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    Reading Widely Means More Dots to Connect

    People ask me what I read. I think this question is inspired by my citing some arcane fact or that I make a weird connection now and then. I am a voracious reader, but I think what I actually read might surprise. Most of it is NOT directly about creativity and innovation (that’s a way to guarantee you’re boring!) Reading widely provides more dots to connect. Broadly, I’m thinking I’m improving my database by reading a lot of varied and weird content. There is some science to this; one can make more conceptual blends if one has more to blend. And, concept blending, new connections, are where innovation comes from. So, this is a snapshot of what I’m reading, for

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    Yes, I Tweet a Bit (Innovators Use Twitter)

    I was just named as one of the Top 50 Innovation tweeters by Innovation Excellence. A tweeter is one who uses Twitter. It’s a fairly informal sort of top 50 list — I don’t think there is a great deal of analysis around content or reach, but still, it’s nice to be recognized. I crossed the 10,000 follower line about a month ago, and weirdly, it felt like a real accomplishment. Then I saw that my friend and colleague Dr. Cindi Burnet (@Cyndiburnett) is over 50,000 followers and I didn’t feel quite so glamorous. And, you get out of Twitter what you put into it. I’m happy with my results at my current time-investment level. 10,000 feels like a “very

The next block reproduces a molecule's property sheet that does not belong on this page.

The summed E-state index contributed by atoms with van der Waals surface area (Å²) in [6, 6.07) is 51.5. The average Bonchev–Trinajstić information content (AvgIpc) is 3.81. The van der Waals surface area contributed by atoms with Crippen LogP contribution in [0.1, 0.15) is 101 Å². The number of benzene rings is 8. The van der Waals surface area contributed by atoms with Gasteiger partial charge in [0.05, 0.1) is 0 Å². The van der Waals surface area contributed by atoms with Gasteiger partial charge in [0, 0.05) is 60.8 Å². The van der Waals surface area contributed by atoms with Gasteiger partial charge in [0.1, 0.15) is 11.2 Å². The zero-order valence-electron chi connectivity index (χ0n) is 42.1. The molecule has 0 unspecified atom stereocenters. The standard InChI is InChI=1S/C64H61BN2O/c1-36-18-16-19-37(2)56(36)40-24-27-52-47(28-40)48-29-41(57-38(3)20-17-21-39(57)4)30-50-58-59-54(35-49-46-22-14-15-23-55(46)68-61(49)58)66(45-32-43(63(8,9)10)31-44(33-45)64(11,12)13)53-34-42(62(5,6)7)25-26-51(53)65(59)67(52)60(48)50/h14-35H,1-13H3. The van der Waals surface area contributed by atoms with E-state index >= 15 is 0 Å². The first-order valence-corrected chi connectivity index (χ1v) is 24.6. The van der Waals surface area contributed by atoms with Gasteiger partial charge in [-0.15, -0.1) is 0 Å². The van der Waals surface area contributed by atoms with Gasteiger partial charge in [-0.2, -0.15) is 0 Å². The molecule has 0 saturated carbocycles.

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    Dying is Easy, Starting Creative Projects is Hard

    I’m in Cincinnati visiting for Christmas and coincidentally have been invited to the First Annual Cincinnati Comedians Homecoming Show. I’ll be going to Funny Bone Newport, KY tonight and hope to see a few of my old colleagues from the early 80′s, back when I was doing stand-up. People often ask me what doing stand-up was like, so, here’s the story, but with a twist. I’m going to relate it to starting anything creatively challenging. In the late 70′s and early 80′s comedy went from a somewhat quaint and staid art practiced mostly in the Catskills and New York City to something more akin to rock and roll. The influence of Saturday Night Live and the late, great, seminal comics

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    Reach Out for a Lost Soul

    It’s time to reach out to the lost souls around us. No, this is not a blog about innovation. I would like to share an idea. If it resonates, please pass this along. Like nearly everyone I’m working through complex emotions related to yesterday’s events in Newtown, Connecticut. The sad truth for me is that I’m not shocked. This kind of event has become normal. Death by gunfire is an everyday thing in America. As an American I am simply ashamed. My mind is flooded with memories of countless assassinations and other insane killings of my lifetime. JFK, Martin Luther King, Bobby Kennedy, Kent State, John Lennon, Columbine, Gabby Gifford — and so many more. As the years have gone